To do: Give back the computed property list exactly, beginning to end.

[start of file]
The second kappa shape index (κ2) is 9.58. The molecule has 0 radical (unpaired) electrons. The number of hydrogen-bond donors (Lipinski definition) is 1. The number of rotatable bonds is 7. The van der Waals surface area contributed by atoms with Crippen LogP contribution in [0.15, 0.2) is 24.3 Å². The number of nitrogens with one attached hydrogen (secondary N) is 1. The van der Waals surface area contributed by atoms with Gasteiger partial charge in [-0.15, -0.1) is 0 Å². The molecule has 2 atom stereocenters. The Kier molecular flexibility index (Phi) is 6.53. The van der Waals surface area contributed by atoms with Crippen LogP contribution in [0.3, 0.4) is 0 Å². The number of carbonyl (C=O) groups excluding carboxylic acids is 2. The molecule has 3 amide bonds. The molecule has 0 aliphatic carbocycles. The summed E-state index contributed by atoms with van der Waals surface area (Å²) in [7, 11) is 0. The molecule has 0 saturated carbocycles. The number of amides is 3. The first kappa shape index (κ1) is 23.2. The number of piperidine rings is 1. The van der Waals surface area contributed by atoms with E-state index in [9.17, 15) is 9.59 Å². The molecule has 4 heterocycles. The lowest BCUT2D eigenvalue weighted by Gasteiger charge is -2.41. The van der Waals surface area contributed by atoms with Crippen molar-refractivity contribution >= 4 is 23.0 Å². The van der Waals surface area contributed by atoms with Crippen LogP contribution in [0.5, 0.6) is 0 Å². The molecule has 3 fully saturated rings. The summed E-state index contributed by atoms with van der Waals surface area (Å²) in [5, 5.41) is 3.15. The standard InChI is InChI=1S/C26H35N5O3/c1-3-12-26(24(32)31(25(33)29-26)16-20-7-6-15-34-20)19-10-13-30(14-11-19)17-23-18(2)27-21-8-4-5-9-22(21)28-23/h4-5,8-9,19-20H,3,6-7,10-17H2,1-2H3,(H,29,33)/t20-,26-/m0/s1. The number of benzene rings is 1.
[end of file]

The second kappa shape index (κ2) is 9.58. The molecule has 0 radical (unpaired) electrons. The number of hydrogen-bond donors (Lipinski definition) is 1. The number of rotatable bonds is 7. The van der Waals surface area contributed by atoms with Crippen LogP contribution in [0.15, 0.2) is 24.3 Å². The number of nitrogens with one attached hydrogen (secondary N) is 1. The van der Waals surface area contributed by atoms with Gasteiger partial charge in [-0.15, -0.1) is 0 Å². The molecule has 2 atom stereocenters. The Kier molecular flexibility index (Phi) is 6.53. The van der Waals surface area contributed by atoms with Crippen LogP contribution in [0.3, 0.4) is 0 Å². The number of carbonyl (C=O) groups excluding carboxylic acids is 2. The molecule has 3 amide bonds. The molecule has 0 aliphatic carbocycles. The summed E-state index contributed by atoms with van der Waals surface area (Å²) in [7, 11) is 0. The molecule has 0 saturated carbocycles. The number of amides is 3. The first kappa shape index (κ1) is 23.2. The number of piperidine rings is 1. The van der Waals surface area contributed by atoms with E-state index in [9.17, 15) is 9.59 Å². The molecule has 4 heterocycles. The lowest BCUT2D eigenvalue weighted by Gasteiger charge is -2.41. The van der Waals surface area contributed by atoms with Crippen molar-refractivity contribution >= 4 is 23.0 Å². The van der Waals surface area contributed by atoms with Crippen LogP contribution in [0.5, 0.6) is 0 Å². The molecule has 3 fully saturated rings. The summed E-state index contributed by atoms with van der Waals surface area (Å²) in [5, 5.41) is 3.15. The standard InChI is InChI=1S/C26H35N5O3/c1-3-12-26(24(32)31(25(33)29-26)16-20-7-6-15-34-20)19-10-13-30(14-11-19)17-23-18(2)27-21-8-4-5-9-22(21)28-23/h4-5,8-9,19-20H,3,6-7,10-17H2,1-2H3,(H,29,33)/t20-,26-/m0/s1. The number of benzene rings is 1.